On Sunday, Dec. 11, a bus carrying about 40 Acadiana residents traveled from St. Paul’s Church in Lafayette to Angola State Penitentiary. It’s one of two annual trips organized by the Catholic Diocese of Lafayette that enables families of Angola inmates to visit their incarcerated relatives.
The Chicago-based group Catholic Extension included a segment on the bus rides in its Works of Mercy series (view the video here). In it, Bernard and LeJeune talk about the role of mercy and compassion that are at the heart of the bus rides.
“Each year, a week or two before Easter and Christmas, we organize the bus ride to allow family members to connect with their sons, brothers, fathers or uncles who are imprisoned at Angola,” LeJeune says.
The bus rides are part of a broader Catholic effort that also includes helping crime victims and their families deal with the impact of crime on them.
“The bus ride to Angola is an expression of our mercy,” Bernard says in the video. “Because being on the bus with the people puts a face on a situation.”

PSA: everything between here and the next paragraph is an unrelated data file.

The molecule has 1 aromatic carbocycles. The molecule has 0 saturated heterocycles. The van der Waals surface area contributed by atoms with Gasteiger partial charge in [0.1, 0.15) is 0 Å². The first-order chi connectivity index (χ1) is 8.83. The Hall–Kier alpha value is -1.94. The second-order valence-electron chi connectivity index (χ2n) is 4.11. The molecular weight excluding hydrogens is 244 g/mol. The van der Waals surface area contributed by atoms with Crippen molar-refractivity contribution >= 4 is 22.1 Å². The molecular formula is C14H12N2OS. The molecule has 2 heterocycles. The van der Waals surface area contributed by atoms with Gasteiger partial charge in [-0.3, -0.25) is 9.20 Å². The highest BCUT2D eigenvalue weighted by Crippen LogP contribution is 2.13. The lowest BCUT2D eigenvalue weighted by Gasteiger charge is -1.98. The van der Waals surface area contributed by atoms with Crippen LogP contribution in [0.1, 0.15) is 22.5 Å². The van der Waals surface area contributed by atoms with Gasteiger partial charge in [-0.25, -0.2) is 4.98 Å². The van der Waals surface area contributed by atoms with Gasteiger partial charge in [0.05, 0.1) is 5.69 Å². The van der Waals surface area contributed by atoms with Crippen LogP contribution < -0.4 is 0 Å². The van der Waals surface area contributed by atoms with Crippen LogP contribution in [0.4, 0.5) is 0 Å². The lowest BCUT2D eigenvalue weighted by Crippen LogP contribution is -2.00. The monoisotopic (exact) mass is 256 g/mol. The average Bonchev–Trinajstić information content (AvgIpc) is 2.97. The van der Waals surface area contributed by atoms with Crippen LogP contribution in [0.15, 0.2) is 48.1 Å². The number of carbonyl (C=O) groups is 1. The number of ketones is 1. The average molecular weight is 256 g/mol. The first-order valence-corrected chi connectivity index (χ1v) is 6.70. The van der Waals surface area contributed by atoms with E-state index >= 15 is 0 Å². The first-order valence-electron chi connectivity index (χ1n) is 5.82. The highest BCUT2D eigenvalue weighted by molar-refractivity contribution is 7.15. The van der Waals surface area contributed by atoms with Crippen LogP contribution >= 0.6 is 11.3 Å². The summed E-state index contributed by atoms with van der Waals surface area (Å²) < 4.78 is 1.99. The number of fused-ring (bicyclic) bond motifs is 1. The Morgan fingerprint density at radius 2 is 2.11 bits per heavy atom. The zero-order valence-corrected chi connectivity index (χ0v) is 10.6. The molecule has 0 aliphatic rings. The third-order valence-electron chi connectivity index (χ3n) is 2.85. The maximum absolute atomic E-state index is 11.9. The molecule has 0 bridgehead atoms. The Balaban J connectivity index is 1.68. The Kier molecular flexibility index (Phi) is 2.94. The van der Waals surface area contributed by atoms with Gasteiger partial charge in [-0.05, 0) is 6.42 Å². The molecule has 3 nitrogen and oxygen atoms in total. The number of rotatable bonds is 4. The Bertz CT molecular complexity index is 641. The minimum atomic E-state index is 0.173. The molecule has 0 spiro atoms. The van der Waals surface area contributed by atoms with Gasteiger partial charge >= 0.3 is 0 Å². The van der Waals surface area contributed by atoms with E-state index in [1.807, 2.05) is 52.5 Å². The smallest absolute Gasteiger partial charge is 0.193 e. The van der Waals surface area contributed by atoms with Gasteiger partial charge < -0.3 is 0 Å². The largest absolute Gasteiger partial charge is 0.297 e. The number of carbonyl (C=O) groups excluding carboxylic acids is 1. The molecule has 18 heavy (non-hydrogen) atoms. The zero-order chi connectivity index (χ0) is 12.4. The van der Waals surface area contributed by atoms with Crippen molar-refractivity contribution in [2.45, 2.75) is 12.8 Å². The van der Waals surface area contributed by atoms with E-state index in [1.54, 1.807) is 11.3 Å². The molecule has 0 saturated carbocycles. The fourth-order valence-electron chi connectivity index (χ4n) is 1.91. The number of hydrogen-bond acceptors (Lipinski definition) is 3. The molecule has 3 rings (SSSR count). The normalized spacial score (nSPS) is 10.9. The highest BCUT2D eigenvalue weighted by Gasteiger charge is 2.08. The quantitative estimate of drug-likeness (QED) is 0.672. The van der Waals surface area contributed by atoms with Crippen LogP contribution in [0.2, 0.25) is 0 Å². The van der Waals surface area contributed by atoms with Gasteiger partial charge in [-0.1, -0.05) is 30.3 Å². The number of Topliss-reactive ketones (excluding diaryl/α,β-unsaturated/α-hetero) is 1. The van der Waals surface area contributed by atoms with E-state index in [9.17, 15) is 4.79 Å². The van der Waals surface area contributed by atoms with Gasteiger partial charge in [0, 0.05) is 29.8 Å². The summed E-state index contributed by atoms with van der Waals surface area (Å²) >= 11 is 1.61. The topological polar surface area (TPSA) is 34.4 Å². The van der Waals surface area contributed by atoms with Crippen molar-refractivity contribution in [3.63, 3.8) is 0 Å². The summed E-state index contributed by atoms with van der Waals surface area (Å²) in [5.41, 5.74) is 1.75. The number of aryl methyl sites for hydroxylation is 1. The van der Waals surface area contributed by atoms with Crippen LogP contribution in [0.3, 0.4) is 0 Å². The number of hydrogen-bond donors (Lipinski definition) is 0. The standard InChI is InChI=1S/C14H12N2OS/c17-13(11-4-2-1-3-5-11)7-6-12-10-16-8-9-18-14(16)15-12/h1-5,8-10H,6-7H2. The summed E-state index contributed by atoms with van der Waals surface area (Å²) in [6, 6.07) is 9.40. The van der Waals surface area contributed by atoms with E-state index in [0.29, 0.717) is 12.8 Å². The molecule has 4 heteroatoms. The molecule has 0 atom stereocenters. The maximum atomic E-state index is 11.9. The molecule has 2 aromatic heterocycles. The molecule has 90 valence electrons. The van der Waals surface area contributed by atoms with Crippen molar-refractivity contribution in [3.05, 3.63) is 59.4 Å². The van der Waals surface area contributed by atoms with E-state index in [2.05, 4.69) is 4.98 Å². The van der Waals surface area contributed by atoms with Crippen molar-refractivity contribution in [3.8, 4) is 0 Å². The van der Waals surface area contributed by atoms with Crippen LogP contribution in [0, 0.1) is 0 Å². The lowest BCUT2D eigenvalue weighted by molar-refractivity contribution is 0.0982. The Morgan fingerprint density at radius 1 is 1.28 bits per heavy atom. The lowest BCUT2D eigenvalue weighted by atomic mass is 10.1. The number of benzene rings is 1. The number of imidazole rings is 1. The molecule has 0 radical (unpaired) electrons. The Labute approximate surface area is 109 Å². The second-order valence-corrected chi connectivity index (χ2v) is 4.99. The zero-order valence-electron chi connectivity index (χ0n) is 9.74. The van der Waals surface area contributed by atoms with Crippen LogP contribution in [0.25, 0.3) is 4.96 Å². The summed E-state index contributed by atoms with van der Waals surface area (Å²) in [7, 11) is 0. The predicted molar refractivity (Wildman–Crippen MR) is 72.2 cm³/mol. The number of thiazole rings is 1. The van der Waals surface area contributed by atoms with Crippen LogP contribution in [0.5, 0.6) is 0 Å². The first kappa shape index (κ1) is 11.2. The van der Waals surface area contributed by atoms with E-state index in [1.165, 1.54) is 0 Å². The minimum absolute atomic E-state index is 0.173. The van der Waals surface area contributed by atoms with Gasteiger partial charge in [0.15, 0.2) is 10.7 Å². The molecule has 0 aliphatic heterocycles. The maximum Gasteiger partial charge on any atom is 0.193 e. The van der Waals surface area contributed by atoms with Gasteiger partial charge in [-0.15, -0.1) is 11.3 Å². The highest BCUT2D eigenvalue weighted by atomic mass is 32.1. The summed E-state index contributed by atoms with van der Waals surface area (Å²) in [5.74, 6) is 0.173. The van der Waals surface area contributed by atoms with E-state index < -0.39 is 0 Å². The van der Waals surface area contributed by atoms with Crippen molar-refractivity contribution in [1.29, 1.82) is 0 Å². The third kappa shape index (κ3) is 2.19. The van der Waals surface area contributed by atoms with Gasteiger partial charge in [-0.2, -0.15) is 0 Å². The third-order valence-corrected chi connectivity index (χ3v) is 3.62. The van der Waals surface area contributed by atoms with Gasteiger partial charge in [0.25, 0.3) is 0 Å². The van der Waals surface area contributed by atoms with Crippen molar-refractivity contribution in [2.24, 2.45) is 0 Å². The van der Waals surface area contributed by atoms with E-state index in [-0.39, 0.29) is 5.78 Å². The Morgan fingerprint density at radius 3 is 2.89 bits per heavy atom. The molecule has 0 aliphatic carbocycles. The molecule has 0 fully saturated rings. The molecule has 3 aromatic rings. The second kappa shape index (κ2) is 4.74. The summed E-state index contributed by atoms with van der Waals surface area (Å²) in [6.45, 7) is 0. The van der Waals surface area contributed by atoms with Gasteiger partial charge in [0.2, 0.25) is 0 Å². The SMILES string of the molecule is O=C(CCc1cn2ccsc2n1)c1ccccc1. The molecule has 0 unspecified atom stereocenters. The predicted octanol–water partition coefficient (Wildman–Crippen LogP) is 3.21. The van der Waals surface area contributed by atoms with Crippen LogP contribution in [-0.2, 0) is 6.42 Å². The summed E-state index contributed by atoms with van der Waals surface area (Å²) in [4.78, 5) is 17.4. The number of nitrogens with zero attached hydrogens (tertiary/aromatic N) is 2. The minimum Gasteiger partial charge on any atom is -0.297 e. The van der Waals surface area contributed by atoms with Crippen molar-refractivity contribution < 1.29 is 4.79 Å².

One aspect of the situation is that Louisiana has the highest per capita rate of incarceration in the U.S., which has the highest rate of incarceration in the world, according to various statistical resources. Another is that for decades, Acadiana had the largest concentration of black Catholics in the country.
“Angola is a very old prison,” LeJeune says in the video. “There are more than 6,000 men incarcerated here. It is surrounded on three sides by the Mississippi River. It is a maximum security prison. Many of the men who are here will never leave.”
The Office of Justice and Peace works to bring the families to the prison near the time of the church’s most important celebrations.
To get more information on the program, contact Stephanie Bernard at (337) 261-5694, or by email at email@example.com.
Contributions to the program can be sent to the Office of Peace and Justice c/o the Diocese of Lafayette, P.O. Box 3387, Lafayette, LA 70502-3387.